Nationwide, the dairy industry has a commitment to reduce its carbon footprint by 25%. Mitloehner pointed out that no other sector is making these same types of commitments.
    “You’re stewards of the land, and nobody can say the dairy industry is not compassionate or does not care about the environment,” Mitloehner said.  
    Compared to 1950, the United States is producing 60% more milk on 16 million fewer cows, reducing the carbon footprint of a glass of milk by two-thirds, Mitloehner said.
    “The more efficiently we produce our food, the smaller our carbon footprint,” Mitloehner said. “Unfortunately, many people do not understand this. North America has the lowest carbon footprint of dairy production in the world. Yet, people think the opposite is true. You have to make sure to tell the story to others in a different, fact-based way.”
      Can the country eat its way out of climate change? Mitloehner said no.
    “Even if we all abandoned eating beef burgers or drinking milk, we would reduce greenhouse gases by such a small amount, it would not even be measurable or quantifiable,” Mitloehner said. “In one year’s time, a vegan reduces their carbon footprint by only half the amount of what is expended for one person to take one transatlantic flight. People would do more good reducing their use of fossil fuels.”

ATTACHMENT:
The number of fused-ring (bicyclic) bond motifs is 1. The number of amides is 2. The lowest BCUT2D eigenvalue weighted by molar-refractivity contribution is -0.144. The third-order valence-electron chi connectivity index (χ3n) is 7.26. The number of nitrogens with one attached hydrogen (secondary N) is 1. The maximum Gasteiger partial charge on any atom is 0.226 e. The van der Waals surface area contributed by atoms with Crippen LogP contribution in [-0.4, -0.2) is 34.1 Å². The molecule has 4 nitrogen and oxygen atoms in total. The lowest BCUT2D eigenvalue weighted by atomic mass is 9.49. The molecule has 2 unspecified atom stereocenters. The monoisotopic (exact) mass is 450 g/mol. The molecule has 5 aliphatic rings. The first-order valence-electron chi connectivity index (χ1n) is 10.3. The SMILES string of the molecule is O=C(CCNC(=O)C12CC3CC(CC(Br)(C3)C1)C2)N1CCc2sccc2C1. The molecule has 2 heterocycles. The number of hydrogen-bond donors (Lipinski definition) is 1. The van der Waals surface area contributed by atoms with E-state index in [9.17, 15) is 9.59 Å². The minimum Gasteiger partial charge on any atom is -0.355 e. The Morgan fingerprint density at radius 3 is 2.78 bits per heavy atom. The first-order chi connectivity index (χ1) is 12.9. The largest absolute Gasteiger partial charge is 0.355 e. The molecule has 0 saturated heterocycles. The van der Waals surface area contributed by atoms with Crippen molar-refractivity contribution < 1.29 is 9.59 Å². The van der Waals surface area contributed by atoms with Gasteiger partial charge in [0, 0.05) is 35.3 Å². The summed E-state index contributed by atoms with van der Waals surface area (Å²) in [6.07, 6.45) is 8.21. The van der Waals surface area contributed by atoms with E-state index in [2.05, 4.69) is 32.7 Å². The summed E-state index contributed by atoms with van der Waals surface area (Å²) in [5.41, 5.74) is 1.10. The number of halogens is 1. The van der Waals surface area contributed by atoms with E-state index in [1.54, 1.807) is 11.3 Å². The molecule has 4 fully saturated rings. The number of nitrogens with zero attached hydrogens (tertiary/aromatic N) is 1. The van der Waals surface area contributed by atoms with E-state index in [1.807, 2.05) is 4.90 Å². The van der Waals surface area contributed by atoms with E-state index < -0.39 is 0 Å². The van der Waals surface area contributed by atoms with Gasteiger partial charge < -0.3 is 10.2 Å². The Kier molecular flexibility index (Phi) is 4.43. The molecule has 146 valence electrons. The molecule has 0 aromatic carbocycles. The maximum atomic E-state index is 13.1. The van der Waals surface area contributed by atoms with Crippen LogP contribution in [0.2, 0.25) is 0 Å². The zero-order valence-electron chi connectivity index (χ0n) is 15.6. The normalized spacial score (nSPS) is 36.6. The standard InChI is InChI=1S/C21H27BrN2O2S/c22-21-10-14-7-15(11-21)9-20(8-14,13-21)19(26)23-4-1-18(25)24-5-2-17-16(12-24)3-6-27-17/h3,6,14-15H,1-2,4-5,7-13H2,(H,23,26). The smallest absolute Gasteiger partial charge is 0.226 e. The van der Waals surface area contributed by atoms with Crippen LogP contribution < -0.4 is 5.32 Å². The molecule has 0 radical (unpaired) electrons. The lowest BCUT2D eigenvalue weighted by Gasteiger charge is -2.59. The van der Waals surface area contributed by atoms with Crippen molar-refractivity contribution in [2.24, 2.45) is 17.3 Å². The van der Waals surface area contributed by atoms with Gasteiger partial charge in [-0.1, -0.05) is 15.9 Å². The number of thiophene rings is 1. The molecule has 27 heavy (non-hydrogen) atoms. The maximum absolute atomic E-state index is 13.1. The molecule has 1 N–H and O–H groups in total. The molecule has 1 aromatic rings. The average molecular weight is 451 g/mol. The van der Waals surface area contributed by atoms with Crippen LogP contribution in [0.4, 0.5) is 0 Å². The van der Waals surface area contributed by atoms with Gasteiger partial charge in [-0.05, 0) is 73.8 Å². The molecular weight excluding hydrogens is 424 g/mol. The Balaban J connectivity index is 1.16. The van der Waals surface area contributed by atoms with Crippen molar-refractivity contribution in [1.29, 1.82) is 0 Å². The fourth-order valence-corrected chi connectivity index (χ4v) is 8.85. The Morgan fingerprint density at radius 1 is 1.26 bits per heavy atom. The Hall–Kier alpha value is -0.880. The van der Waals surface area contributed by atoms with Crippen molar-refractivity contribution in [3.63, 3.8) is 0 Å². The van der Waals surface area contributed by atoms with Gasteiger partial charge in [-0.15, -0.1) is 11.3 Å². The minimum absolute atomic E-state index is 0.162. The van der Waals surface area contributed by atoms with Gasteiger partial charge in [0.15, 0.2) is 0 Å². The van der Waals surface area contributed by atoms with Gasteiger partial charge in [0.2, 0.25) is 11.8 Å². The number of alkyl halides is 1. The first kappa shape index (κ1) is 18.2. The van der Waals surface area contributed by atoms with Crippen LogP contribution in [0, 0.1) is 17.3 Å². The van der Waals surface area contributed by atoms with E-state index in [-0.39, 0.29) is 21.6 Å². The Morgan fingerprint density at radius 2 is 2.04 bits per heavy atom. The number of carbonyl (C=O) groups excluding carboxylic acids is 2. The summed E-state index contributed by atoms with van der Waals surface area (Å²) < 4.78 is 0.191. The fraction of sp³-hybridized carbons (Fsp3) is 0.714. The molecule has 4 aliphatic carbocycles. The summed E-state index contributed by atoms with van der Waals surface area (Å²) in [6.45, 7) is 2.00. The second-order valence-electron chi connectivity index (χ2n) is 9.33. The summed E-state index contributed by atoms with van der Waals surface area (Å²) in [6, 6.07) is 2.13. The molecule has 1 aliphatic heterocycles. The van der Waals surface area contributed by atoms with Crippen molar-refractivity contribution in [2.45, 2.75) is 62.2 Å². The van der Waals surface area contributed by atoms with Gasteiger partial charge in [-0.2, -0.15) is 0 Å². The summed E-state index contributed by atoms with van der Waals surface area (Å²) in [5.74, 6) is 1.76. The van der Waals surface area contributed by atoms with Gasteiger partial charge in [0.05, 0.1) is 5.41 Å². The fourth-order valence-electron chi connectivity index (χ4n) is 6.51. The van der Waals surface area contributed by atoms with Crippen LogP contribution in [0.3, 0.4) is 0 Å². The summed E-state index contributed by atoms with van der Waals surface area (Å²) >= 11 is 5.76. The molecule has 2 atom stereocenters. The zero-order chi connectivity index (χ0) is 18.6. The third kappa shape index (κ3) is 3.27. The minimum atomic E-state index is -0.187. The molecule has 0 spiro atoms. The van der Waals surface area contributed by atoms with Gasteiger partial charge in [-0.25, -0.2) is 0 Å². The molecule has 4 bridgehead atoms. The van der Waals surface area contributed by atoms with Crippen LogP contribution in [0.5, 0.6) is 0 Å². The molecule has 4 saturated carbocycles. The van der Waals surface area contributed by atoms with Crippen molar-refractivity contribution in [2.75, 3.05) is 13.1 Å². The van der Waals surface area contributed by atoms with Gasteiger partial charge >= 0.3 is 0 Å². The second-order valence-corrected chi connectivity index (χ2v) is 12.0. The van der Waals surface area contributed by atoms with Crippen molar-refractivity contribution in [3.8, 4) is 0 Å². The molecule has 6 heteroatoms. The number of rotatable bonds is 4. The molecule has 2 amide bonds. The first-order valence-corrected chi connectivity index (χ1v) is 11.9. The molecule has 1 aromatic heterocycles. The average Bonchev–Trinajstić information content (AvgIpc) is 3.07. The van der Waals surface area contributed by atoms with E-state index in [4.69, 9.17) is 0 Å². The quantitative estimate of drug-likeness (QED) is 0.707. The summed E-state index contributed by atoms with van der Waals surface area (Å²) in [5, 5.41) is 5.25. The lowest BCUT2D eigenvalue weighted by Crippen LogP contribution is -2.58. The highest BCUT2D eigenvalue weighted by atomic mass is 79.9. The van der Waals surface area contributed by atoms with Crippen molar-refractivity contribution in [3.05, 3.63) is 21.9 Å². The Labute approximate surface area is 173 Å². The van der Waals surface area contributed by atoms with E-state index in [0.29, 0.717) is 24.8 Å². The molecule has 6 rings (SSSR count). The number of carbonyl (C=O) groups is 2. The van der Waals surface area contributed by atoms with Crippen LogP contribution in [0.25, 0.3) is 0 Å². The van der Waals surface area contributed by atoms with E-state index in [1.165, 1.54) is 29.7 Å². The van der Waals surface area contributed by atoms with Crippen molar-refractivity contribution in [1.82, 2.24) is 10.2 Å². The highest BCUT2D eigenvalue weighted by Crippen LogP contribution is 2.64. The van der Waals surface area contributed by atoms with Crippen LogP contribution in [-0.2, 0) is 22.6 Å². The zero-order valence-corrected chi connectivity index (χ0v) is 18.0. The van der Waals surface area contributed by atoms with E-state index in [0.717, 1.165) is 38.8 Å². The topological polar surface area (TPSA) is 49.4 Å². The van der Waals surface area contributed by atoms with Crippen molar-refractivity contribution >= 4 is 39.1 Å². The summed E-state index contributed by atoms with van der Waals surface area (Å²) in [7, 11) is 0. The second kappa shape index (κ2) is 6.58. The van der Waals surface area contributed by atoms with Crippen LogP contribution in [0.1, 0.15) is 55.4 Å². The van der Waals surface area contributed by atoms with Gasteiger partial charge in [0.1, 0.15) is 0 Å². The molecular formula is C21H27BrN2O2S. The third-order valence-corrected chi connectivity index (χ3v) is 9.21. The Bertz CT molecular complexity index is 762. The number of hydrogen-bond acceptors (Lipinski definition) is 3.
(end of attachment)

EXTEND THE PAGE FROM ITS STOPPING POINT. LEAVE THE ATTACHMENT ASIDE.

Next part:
Mitloehner stressed the importance of educating the public.
    “Engage in discussions with people who are interested in what you do and how you do it,” Mitloehner said. “If a millennial or someone from Generation Z asks how you produce your milk, the worst thing you can say is, ‘I don’t want to talk, go away. I know what I’m doing. I’m good at it. Goodbye.’ Don’t do that. Rather, use it as an opportunity to educate. You have a lot to be proud of and should share your knowledge with those who want to know.”
    In his presentation, Mitloehner made it clear the dairy industry must take a stand and help society see that dairy is not solely responsible for climate change and does not deserve the brunt of the blame. These accusations cannot go unchecked.
    “Don’t sit quiet while people say dairy emits the most greenhouse gases,” Mitloehner said. “If the sector is quiet, we make no progress. Equip yourself with the facts and be vocal. You have to start talking about it. You have a responsibility to tell your story.”